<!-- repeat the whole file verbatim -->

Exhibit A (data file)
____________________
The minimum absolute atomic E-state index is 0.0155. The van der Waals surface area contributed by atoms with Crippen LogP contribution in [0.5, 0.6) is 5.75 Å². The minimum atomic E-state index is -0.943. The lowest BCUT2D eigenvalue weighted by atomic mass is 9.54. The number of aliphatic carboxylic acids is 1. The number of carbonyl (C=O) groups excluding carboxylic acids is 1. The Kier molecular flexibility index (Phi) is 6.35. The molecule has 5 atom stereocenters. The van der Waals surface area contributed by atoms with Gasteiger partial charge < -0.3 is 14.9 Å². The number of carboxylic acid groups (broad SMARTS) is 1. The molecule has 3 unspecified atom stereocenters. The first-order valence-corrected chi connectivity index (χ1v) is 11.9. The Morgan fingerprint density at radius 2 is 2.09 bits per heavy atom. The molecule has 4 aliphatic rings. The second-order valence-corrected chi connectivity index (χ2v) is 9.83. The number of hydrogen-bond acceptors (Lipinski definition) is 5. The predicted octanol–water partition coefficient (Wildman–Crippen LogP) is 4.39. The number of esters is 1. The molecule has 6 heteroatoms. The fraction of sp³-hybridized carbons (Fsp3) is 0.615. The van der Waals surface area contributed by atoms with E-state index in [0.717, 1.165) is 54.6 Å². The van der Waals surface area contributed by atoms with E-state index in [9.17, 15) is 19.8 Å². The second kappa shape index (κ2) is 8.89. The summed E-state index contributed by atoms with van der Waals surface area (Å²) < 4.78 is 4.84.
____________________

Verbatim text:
The minimum absolute atomic E-state index is 0.0155. The van der Waals surface area contributed by atoms with Crippen LogP contribution in [0.5, 0.6) is 5.75 Å². The minimum atomic E-state index is -0.943. The lowest BCUT2D eigenvalue weighted by atomic mass is 9.54. The number of aliphatic carboxylic acids is 1. The number of carbonyl (C=O) groups excluding carboxylic acids is 1. The Kier molecular flexibility index (Phi) is 6.35. The molecule has 5 atom stereocenters. The van der Waals surface area contributed by atoms with Gasteiger partial charge < -0.3 is 14.9 Å². The number of carboxylic acid groups (broad SMARTS) is 1. The molecule has 3 unspecified atom stereocenters. The first-order valence-corrected chi connectivity index (χ1v) is 11.9. The Morgan fingerprint density at radius 2 is 2.09 bits per heavy atom. The molecule has 4 aliphatic rings. The second-order valence-corrected chi connectivity index (χ2v) is 9.83. The number of hydrogen-bond acceptors (Lipinski definition) is 5. The predicted octanol–water partition coefficient (Wildman–Crippen LogP) is 4.39. The number of esters is 1. The molecule has 6 heteroatoms. The fraction of sp³-hybridized carbons (Fsp3) is 0.615. The van der Waals surface area contributed by atoms with E-state index in [0.717, 1.165) is 54.6 Å². The van der Waals surface area contributed by atoms with E-state index in [9.17, 15) is 19.8 Å². The second kappa shape index (κ2) is 8.89. The summed E-state index contributed by atoms with van der Waals surface area (Å²) < 4.78 is 4.84.